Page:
By John Ensor •
Updated: 11 Nov 2023 • 12:02
Image of city bicycles.
Credit: SimonK/Creative Commons Attribution-Share Alike 4.0
NEWS about the DGT usually involves regulations involving motorised vehicles, but with an increase in bicycle users, it’s essential to know what practices could earn cyclists a fine from the Spanish traffic authority.
More and more people are taking to bicycles in Spain, particularly in cities where they can take advantage of the increasing number of cycle lanes. It is also a useful way to get around motorised vehicles’ low-emission restrictions, according to 20 Minutos.
In response to the growing use of bicycles and electric scooters, the General Directorate of Traffic (DGT) has issued clear guidelines. Article 121 of the General Traffic Regulations explicitly states, ‘the circulation of all types of vehicles must in no case be carried out on pavement and other pedestrian areas.’
Consequently, the DGT has set a fine of €200 for those found cycling on footpaths. However, this amount can vary based on the municipal traffic and road safety ordinances of each city. This emphasizes the importance for cyclists to use designated lanes or, if non are available, the road itself.
Another critical aspect of the regulations concerns the use of helmets. Article 118 of the General Traffic Regulations mandates that ‘bicycle riders and, where applicable, any occupants will be required to use approved or certified protective helmets in accordance with current legislation, when traveling on interurban roads.’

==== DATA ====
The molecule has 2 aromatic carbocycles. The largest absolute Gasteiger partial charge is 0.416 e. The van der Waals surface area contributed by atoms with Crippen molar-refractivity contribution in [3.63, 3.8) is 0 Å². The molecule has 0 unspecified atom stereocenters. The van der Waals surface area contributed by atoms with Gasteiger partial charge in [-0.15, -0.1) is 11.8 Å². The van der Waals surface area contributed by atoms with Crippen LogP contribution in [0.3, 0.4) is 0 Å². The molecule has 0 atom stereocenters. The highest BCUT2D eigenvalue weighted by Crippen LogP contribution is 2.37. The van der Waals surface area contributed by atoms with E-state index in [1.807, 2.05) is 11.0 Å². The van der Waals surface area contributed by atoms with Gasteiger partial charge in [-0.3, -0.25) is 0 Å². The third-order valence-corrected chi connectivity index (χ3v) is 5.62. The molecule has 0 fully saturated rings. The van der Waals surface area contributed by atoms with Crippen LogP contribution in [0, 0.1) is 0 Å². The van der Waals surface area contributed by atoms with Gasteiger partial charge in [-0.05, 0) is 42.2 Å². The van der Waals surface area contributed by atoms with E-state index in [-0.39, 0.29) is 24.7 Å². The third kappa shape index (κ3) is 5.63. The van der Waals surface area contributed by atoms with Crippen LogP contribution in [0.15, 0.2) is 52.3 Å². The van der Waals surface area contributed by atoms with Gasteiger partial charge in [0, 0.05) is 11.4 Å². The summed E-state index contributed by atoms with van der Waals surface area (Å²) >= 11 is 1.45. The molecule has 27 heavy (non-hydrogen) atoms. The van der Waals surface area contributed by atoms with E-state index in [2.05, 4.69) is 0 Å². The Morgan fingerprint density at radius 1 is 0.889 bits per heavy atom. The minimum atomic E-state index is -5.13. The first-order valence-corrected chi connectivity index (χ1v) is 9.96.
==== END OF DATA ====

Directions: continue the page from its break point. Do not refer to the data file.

However, the law is relaxed for some circumstances. Although recommended, the wearing of a helmet is not essential, ‘on long ascending ramps, or for medical reasons that will be accredited as established in article 119.3, or in extreme heat conditions.’
The law is different for cyclists under 16 years of age where it is compulsory to wear helmets on all roads, including urban ones.
Non-compliance with helmet laws results in penalties from the DGT, potentially reaching up to €200. However, a discount is available for immediate payment. While in urban areas, wearing a helmet isn’t always mandatory, it is strongly advised to minimise the risk of head injuries.
The DGT’s regulations are a reminder for cyclists to prioritise safety and adhere to traffic laws, for the benefit of the individual and other road users.
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Originally from Doncaster, Yorkshire, John now lives in Galicia, Northern Spain with his wife Nina.
He is passionate about news, music, cycling and animals.
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